The Weekly - Shorter Days, Limited Daylight


The big news last week happened on Thursday when the Bank of England raised interest rates back up to 0.5%. This was widely expected and, in fact, in the immediate aftermath of the vote, Sterling fell against other major currencies. This is unusual, because in most cases a rise in interest rates increases Sterling’s appeal, thus resulting in a strengthening of the currency. However, with the Bank of England having talked up this change in interest rates, this was already factored into the markets. The statement that followed settled the markets saying that there are only likely to be another two increases spread over three years. This is hardly a hawkish tone, especially as these will be very dependent on the performance of the UK economy. So we would say that any newsworthy action on interest rates is most likely off the agenda for the foreseeable future, assuming that inflation starts to revert back to the 2% target as the Sterling effect drops out of the numbers.

This move certainly isn’t a reason for savers to be jumping up and down with joy; we hardly expect this to be passed on to savings accounts across the UK. What the banks will do, and there is already evidence for this, is they will increase their margins by factoring this rate into those on variable rate mortgages. Credit cards and other unsecured debts will also adjust but the poor saver will be lucky if they see any benefit.

Other developments of interest which we observe are the true intentions of Trump’s visit to Asia. His ability to make a heavy-handed tweet or say some confrontational statement is legendary and so there is always a chance he will reignite anti-globalisation concerns or North Korea rhetoric. Meanwhile, the markets await the outcome of his tax plan which has now moved into the second year after the US election that put him in the White House. Will this market sensitive piece of legislation actually make it through Congress?

We are just two weeks from the UK Autumn Statement which is an important one. Speculation is at fever pitch as to what will be delivered. Most likely, there will be an apparent shift to the left in recognition of the realistic opposition that Labour now present an attempt to appeal to the broader populace. Whether this will be successful remains to be seen but the differences between the rich and poor are being increasingly exposed as shown by the most recent offshore revelations and tax avoidance schemes employed by royal advisers.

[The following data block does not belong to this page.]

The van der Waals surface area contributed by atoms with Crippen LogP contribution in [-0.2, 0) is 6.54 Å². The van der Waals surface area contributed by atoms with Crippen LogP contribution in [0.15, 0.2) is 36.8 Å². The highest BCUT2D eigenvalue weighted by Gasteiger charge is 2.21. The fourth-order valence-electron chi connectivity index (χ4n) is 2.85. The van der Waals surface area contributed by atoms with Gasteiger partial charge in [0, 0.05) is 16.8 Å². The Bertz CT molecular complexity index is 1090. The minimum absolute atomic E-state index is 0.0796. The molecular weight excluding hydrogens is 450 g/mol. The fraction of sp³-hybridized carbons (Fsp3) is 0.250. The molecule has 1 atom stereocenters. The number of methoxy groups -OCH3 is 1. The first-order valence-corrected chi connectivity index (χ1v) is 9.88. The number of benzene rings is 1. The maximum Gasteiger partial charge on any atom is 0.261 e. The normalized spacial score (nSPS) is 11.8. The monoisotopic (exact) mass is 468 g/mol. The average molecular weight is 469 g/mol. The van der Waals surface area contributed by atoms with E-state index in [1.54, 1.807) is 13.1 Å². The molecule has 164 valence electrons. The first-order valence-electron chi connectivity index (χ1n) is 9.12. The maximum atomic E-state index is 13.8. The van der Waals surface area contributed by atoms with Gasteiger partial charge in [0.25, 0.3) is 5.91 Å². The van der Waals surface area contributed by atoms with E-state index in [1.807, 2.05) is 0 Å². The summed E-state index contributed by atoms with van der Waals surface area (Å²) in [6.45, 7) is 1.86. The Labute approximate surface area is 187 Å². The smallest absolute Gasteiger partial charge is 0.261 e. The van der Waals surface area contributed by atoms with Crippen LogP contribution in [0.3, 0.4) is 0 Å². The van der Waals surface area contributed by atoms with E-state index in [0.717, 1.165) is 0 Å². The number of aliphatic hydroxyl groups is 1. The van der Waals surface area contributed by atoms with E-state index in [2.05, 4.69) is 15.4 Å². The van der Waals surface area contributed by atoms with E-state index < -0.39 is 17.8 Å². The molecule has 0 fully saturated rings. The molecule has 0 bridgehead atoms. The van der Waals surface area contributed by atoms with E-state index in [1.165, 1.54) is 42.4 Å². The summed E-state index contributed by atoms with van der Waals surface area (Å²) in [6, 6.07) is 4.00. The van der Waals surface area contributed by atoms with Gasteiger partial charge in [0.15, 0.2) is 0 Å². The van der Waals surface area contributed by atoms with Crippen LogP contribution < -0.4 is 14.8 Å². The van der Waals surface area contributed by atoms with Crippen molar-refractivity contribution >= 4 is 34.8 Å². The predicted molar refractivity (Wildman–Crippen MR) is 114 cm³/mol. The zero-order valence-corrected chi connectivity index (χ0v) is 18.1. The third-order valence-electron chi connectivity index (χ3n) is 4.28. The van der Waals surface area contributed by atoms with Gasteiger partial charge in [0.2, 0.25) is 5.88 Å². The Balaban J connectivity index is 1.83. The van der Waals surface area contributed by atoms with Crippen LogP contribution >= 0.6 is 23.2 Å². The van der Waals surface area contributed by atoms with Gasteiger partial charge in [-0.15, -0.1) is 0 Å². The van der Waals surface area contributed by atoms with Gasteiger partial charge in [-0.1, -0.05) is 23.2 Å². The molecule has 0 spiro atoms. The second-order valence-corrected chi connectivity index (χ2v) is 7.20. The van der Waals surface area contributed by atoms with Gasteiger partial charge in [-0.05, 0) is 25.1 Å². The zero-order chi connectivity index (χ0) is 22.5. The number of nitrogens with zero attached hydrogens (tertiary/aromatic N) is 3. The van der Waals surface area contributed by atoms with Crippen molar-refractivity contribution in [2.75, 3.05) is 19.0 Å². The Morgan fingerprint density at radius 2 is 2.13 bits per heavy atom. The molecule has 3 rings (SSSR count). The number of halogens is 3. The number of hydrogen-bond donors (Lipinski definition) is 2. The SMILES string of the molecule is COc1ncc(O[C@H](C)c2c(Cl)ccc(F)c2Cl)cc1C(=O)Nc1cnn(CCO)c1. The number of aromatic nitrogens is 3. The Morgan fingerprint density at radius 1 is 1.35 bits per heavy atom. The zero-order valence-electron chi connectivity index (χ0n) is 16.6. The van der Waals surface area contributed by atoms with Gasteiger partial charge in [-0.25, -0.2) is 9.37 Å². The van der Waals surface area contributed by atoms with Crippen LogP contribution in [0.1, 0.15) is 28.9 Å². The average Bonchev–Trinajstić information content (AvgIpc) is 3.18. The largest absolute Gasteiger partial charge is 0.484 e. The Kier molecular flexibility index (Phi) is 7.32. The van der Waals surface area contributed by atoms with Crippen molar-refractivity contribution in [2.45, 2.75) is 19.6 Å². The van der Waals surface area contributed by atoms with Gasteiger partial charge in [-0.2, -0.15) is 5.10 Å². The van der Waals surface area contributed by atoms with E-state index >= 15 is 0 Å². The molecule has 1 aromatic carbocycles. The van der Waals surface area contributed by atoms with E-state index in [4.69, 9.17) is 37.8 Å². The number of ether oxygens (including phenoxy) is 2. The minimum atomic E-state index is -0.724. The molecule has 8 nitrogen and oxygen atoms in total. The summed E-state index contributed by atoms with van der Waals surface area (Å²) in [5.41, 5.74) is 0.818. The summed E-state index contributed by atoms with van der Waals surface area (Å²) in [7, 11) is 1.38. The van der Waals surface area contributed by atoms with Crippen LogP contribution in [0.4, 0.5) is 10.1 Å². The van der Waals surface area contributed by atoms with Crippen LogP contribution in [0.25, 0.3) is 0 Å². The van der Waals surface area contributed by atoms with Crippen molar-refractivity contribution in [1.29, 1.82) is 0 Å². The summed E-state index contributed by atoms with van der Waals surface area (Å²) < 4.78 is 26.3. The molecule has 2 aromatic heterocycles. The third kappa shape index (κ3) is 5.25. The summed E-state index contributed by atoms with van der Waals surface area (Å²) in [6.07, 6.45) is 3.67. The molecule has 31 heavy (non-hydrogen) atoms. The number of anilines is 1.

One final thing worth mentioning is the sexual assault allegations that seem to be surfacing. Whilst this might not be worth mentioning when it is limited to disgraced Hollywood bigwigs and actors, we certainly think that it is worth mentioning when it extends to our own MPs in Parliament. Last week, defence secretary Michal Fallon resigned his post on the front bench for inappropriate behaviour towards a journalist 15 years ago, whilst also warning that there could be further allegations to come to light!

This could well have a snowball effect and result in many more people coming forward. Whilst the voting public acknowledge and accept that MPs may not always behave in the way they would like to lead us to believe, we can be sure of one thing, there will be no quarter given to sexual assault. MPs are there to represent the voting public and any serious allegation of sexual assault should result, in the very least, the MP in question losing their job. With accusations levelled at both the major parties, this could potentially have more serious consequences for the future of Theresa May’s government, and could prove problematic for the Tory party and their slender majority. If there are a number of serious allegations that prove to be true and a few Tory MPs were indeed to lose their jobs, then this could result in several by-elections, thus running the risk that the government lose their ‘confidence and supply’ majority with the DUP. If this does happen then where does it leave the UK on Brexit? However, there is nothing to say that the Tories couldn’t increase their majority with Labour standing accused of promoting an MP to the front bench following allegations of sexual assault.